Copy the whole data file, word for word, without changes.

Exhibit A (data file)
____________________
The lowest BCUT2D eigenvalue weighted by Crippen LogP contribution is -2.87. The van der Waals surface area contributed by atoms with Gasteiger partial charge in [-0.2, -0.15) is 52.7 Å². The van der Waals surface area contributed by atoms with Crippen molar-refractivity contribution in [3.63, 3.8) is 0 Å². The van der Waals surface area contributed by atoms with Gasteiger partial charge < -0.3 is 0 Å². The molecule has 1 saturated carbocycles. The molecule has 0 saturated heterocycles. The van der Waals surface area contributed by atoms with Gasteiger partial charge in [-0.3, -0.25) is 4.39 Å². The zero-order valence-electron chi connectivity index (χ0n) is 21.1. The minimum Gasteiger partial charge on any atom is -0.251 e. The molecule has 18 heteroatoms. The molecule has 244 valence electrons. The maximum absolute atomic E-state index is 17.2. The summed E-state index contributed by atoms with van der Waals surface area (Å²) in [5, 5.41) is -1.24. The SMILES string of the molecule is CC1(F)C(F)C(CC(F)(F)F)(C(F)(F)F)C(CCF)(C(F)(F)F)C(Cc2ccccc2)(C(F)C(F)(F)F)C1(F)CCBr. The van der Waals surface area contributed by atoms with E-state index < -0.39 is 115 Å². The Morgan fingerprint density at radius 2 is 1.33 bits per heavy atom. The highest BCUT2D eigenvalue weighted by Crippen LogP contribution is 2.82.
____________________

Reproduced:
The lowest BCUT2D eigenvalue weighted by Crippen LogP contribution is -2.87. The van der Waals surface area contributed by atoms with Gasteiger partial charge in [-0.2, -0.15) is 52.7 Å². The van der Waals surface area contributed by atoms with Crippen molar-refractivity contribution in [3.63, 3.8) is 0 Å². The van der Waals surface area contributed by atoms with Gasteiger partial charge < -0.3 is 0 Å². The molecule has 1 saturated carbocycles. The molecule has 0 saturated heterocycles. The van der Waals surface area contributed by atoms with Gasteiger partial charge in [-0.3, -0.25) is 4.39 Å². The zero-order valence-electron chi connectivity index (χ0n) is 21.1. The minimum Gasteiger partial charge on any atom is -0.251 e. The molecule has 18 heteroatoms. The molecule has 244 valence electrons. The maximum absolute atomic E-state index is 17.2. The summed E-state index contributed by atoms with van der Waals surface area (Å²) in [5, 5.41) is -1.24. The SMILES string of the molecule is CC1(F)C(F)C(CC(F)(F)F)(C(F)(F)F)C(CCF)(C(F)(F)F)C(Cc2ccccc2)(C(F)C(F)(F)F)C1(F)CCBr. The van der Waals surface area contributed by atoms with E-state index < -0.39 is 115 Å². The Morgan fingerprint density at radius 2 is 1.33 bits per heavy atom. The highest BCUT2D eigenvalue weighted by Crippen LogP contribution is 2.82.